Maintenance dredging – again and again…..!

December 2011

On a cold and windy October night some hardy souls attended the Port of Melbourne Corporation’s Rosebud information session on the Corporation’s plans for the next 10 years.

What a ramshackle affair it was. Only a handful of handouts, a couple of cardboard posters on wonky sticks, no seating. We stood listening to several PoMC operatives delivering the usual assurances.
Of course they did not want to talk about the sudden massive erosion of Portsea beach following Channel Deepening. And, like the DSE and OEM, although they weren’t sure what had caused it, they were sure that it was NOT related to the removal of almost 1 million tonnes of reef and rock at the Entrance during Channel Deepening. We all endured almost two hours of this torture before disappearing into the cold dark night.
According to the two page brochure on show that night entitled ‘Maintenance dredging 2012-2021 (which we now can’t find anywhere on the PoMC website) dredging is planned for all channels dredged during the Channel Deepening project, including the North and South of the Bay, Yarra River and The Entrance, with up to 15 weeks dredging per year every year.
It did exist once! Front page of missing brochure  
So, there’s been one hell of a lot of dredging in the Bay since Channel Deepening kicked off in 2008, and there’s plenty more TO come according to PoMC. Consider this:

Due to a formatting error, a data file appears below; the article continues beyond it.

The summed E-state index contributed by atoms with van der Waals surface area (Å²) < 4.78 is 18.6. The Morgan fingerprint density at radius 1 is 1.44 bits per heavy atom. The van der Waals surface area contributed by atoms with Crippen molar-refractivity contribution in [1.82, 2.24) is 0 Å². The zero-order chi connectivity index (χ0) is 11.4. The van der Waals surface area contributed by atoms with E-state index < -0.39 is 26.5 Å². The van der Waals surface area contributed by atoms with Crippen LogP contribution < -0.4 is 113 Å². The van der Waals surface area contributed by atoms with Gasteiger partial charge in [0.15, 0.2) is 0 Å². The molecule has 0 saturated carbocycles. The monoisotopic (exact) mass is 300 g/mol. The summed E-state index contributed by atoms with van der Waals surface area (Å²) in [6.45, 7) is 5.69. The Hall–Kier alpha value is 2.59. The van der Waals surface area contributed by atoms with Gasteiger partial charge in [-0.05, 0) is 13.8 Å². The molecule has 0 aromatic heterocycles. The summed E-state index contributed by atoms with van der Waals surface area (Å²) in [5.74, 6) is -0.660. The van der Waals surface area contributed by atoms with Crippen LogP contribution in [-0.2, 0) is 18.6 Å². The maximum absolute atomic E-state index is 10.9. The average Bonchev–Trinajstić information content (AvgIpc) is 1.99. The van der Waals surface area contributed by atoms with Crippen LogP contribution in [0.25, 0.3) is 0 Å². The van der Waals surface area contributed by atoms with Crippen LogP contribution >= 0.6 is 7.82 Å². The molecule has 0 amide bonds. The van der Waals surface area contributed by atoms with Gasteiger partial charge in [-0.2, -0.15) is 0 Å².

Channel Deepening started February 2008 and officially ended on 25th November 2009.
And – according to PoMC, there’s plenty more planned until 2021 – by which time we guess they’ll want to start all over again.  No wonder PoMC was so keen to ensure that Maintenance dredging was not assessed as part of the Channel Deepening EES. 
So, it’s been almost non stop dredging since early 2008. We’ve had some mighty swift changes to southern peninsula beaches since then, several years of failed snapper spawning (in spite of reportedly good catches of adult fish at present, we understand Primary Industry survey data indicates there are very few babies to replace them) 
 ………….and let’s not forget that we now have a 6 sq. km clay sided underwater toxic dump in the North of the Bay in perpetuity.
By the way, there is NO monitoring for toxins or contaminants in the dump or surrounding areas. The Port Corporation’s Environmental Management Plan did not require the sediments and waters surrounding the dumpsite to be monitored for potential contaminant leakage. So, where over 3 million tonnes of toxic and contaminated sludge has been dumped in the last 3 years, monitoring efforts amount to one visual inspection per year.
So, yes we are still concerned about the impacts of past and future dredging.

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